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Evaluation of the Rolling Direction Effect in the Acoustoelastic Properties for API 5L X70 Steel Used in Pipelines

[+] Author Affiliations
Auteliano A. Santos, Sidney F. Caetano, Marcilio Haddad Andrino, Roseana E. Trevisan

UNICAMP, Campinas, SP, Brasil

Don E. Bray

Don E. Bray, Inc., College Station, TX

Paper No. PVP2004-2819, pp. 85-90; 6 pages
  • ASME/JSME 2004 Pressure Vessels and Piping Conference
  • Recent Advances in Nondestructive Evaluation Techniques for Material Science and Industries
  • San Diego, California, USA, July 25–29, 2004
  • Conference Sponsors: Pressure Vessels and Piping Division
  • ISBN: 0-7918-4679-2
  • Copyright © 2004 by ASME


Ultrasonic evaluation of stresses has experienced great development in the last decade, mostly because of the new electronic instruments and high-speed data acquisition systems now available. Past applications have been applied mostly using shear waves and the birefringence technique. Longitudinal critically refracted (skimming) waves have proved to be more sensitive to stress variation, and have been applied recently to oil steel pipelines. Oil pipe failures have caused a lot of environmental damage in Brazil. The environmental and economical costs are very high. This work describes part of a research effort to further apply longitudinal critically refracted waves to inspect the welded region in pipes in Brazil through a study of the acoustoelastic constants. Twenty-eight samples were cut from a flat plate of the oil industry class steel (API 5L X70) which would be typically formed into pipe. The samples were prepared for tensile testing. Half of those were cut from what would be the longitudinal direction of the pipe, and the other half from the perpendicular direction. The samples are bars of 760×70×10.8-mm3 . Some bars were stress relieved before the test. The results show that there are significant differences between the acoustoelastic constants for the rolling direction and the perpendicular direction. It is clearly important to have the correct value for the acoustoelastic coefficient when applying the technique to stress measurement. There is a minor, but important influence of the stress relief process.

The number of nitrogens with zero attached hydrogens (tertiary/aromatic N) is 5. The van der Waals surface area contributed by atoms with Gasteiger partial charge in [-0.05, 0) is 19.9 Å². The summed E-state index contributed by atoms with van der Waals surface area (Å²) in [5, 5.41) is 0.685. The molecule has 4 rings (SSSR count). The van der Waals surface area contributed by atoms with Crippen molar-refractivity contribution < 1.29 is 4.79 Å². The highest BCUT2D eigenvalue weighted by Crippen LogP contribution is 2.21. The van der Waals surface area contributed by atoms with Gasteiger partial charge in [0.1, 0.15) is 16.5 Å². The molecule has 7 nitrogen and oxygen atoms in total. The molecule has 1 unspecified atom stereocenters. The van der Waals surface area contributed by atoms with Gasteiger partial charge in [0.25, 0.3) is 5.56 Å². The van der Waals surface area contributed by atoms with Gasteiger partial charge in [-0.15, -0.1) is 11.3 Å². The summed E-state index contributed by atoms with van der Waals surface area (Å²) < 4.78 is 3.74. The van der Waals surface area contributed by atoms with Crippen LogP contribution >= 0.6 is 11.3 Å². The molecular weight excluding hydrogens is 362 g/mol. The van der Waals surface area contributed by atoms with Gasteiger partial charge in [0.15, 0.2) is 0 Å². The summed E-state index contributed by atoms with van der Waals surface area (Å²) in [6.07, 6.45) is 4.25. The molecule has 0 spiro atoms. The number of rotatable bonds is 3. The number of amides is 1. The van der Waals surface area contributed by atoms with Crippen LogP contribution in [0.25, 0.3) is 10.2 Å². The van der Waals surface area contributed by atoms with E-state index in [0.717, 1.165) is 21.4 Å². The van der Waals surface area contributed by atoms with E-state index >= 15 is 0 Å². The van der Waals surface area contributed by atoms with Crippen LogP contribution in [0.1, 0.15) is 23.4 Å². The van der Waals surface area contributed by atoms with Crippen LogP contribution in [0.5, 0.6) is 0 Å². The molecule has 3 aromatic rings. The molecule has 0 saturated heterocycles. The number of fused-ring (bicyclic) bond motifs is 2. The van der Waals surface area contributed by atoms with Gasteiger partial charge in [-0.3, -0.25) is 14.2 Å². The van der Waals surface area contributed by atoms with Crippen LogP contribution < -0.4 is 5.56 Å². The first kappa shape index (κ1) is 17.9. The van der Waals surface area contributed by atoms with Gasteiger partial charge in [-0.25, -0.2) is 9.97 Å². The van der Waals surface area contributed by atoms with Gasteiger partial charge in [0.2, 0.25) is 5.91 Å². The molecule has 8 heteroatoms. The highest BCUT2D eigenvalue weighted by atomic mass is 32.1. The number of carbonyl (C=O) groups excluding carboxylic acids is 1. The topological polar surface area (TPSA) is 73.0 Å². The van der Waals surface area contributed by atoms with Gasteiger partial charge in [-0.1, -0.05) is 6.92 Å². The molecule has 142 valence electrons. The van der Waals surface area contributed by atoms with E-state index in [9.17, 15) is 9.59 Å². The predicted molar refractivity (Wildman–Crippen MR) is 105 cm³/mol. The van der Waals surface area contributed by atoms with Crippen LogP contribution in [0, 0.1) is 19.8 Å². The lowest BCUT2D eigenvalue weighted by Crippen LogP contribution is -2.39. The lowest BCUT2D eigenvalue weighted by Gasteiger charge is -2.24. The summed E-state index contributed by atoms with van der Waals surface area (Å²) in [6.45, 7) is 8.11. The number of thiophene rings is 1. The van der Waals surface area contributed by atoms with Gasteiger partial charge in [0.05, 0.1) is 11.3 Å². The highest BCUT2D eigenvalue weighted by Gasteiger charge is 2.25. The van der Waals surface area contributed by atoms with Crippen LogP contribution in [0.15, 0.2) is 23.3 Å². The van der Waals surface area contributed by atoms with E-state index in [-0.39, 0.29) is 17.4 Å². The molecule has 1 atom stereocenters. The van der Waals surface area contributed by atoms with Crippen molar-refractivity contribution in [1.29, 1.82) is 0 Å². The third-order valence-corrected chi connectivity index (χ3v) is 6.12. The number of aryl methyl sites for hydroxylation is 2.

Copyright © 2004 by ASME



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